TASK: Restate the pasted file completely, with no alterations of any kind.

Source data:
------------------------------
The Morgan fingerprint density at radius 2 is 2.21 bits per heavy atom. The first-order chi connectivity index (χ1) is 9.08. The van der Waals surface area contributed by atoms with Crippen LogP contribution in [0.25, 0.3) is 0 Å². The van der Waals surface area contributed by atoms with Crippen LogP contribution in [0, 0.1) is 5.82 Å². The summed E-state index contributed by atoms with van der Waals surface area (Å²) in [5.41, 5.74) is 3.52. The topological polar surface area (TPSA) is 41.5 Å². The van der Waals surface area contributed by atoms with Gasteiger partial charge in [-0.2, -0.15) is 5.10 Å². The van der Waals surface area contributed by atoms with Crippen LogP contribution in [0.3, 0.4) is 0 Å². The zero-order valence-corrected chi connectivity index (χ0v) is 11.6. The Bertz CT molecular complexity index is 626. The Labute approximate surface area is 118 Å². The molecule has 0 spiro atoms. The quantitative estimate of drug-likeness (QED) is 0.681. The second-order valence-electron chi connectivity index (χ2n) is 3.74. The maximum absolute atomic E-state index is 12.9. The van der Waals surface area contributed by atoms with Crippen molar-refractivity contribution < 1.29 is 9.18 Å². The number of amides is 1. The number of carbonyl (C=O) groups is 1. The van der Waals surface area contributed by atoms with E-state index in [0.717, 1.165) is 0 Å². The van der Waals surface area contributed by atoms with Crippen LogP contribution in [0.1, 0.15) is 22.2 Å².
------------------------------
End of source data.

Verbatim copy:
The Morgan fingerprint density at radius 2 is 2.21 bits per heavy atom. The first-order chi connectivity index (χ1) is 9.08. The van der Waals surface area contributed by atoms with Crippen LogP contribution in [0.25, 0.3) is 0 Å². The van der Waals surface area contributed by atoms with Crippen LogP contribution in [0, 0.1) is 5.82 Å². The summed E-state index contributed by atoms with van der Waals surface area (Å²) in [5.41, 5.74) is 3.52. The topological polar surface area (TPSA) is 41.5 Å². The van der Waals surface area contributed by atoms with Gasteiger partial charge in [-0.2, -0.15) is 5.10 Å². The van der Waals surface area contributed by atoms with Crippen LogP contribution in [0.3, 0.4) is 0 Å². The zero-order valence-corrected chi connectivity index (χ0v) is 11.6. The Bertz CT molecular complexity index is 626. The Labute approximate surface area is 118 Å². The molecule has 0 spiro atoms. The quantitative estimate of drug-likeness (QED) is 0.681. The second-order valence-electron chi connectivity index (χ2n) is 3.74. The maximum absolute atomic E-state index is 12.9. The van der Waals surface area contributed by atoms with Crippen molar-refractivity contribution < 1.29 is 9.18 Å². The number of amides is 1. The number of carbonyl (C=O) groups is 1. The van der Waals surface area contributed by atoms with E-state index in [0.717, 1.165) is 0 Å². The van der Waals surface area contributed by atoms with Crippen LogP contribution in [0.1, 0.15) is 22.2 Å².